Economics,  History

Copyright Laws Suppress Information

When trying to find information about Christopher Columbus for my podcast I ran across a site that mentioned a website with 1,100 original texts of articles and other sources relating to him and his discovery. That wealth of information that Millerville University hosted unfortunately is now down, but can still be accessed through web archives (here).

According to the Millerville University Wiki, it was taken down in large part,

to the expiration of many of the original letters of permission which had granted copyright privileges to the university.

There had also been a decline in user ship too, but the copyright issue is the first mentioned and it’s considered the largest according to them. But of course, we are told that copyright protects information and without information we’d have no information at all. Now, If I wanted to find some of these articles I’d have to find them behind academic journal paywalls of sometimes upwards of a 100 dollars for one journal article.

I recently came across a very interesting Der Spiegel article that gave the case study of copyright law in the UK vs the German states in the 1800’s. England, which had very strict copyright laws vs the various German states which had no copyright laws or unenforced copyright laws, had ten times fewer book published in a year than in Germany. In 1843 the German states printed 14,000 new book titles while the UK eked out around 1,000. Even adjusting for population the copyright ridden UK stills falls way behind.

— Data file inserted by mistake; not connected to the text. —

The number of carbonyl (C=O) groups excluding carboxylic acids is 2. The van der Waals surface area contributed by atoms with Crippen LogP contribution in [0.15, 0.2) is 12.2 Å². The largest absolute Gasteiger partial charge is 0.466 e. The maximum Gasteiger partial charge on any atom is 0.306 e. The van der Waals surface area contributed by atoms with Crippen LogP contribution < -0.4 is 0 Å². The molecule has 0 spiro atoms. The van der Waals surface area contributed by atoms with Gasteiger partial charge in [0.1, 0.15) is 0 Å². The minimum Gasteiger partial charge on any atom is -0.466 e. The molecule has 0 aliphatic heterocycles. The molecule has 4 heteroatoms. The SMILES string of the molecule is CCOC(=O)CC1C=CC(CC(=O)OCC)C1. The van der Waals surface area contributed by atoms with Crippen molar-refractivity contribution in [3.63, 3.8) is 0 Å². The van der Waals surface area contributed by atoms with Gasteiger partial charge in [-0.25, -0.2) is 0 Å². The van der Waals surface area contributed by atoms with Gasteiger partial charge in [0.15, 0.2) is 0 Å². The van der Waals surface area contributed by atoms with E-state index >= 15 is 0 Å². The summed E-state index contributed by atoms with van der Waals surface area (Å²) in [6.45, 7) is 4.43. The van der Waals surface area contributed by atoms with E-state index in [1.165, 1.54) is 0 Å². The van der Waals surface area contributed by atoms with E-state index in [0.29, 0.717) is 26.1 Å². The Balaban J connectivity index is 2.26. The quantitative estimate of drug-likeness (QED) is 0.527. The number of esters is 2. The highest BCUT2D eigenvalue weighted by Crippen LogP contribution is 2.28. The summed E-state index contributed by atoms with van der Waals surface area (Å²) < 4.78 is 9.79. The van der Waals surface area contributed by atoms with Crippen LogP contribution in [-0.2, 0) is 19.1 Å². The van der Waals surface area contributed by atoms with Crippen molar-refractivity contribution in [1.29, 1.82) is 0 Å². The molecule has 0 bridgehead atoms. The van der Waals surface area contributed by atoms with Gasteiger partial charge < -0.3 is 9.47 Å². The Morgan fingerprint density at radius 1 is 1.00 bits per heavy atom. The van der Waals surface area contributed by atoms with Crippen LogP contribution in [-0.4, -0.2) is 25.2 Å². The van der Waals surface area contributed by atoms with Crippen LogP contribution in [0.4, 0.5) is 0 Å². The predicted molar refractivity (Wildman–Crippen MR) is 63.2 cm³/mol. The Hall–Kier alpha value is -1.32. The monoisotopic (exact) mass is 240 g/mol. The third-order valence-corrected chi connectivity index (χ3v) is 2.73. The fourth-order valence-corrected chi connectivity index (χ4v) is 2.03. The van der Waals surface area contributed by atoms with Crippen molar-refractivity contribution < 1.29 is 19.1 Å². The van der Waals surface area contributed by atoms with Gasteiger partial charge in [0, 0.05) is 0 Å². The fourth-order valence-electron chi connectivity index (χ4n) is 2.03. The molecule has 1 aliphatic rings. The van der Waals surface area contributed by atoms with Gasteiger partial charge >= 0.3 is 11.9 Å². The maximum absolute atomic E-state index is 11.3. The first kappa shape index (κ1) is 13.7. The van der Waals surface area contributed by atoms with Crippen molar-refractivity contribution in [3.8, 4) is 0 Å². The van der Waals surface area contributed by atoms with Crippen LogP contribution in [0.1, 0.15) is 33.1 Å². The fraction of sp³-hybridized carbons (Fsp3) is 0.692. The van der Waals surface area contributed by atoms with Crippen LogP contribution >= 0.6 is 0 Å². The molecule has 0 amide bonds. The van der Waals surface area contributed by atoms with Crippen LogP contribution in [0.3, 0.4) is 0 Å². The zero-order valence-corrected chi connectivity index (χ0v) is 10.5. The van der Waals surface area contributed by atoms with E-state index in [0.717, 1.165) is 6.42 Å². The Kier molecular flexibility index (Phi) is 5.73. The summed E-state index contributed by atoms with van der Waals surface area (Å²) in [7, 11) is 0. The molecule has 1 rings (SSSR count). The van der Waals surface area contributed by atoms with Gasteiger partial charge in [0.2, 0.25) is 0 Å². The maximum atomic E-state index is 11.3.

In the UK books were so expensive that libraries (which they had less of compared to Germany), were chained so people couldn’t steal them because the copyright laws could make the books so valuable by restricting supply. But in Germany, with the threat of plagiarizes who could distribute the knowledge in the books, book publishers distributed their books widely and made what might be called ‘special’ editions for wealthier clients and paperbacks for the common man.

I would much rather have the environment of Germany than of the UK when it comes to knowledge, and it seems that copyright plays a major role in it. But, we are told by virtually everyone, without copyright we wouldn’t be able to have a free flow of information because people would be scared of ‘pirates’.

It’s not like our current system is good by any means with academic papers costing sometimes $100 to access for a layman making pirating with sites like Sci-Hub a necessity. With copyright laws we have seen academic journals make their prices so ridiculous that hardly anyone can access them, but this is the fair market of copyright?

Copyright laws inherently restrict supply which inherently makes it harder to get information because of higher prices. Therefore copyright inherently destroys access to information.

 

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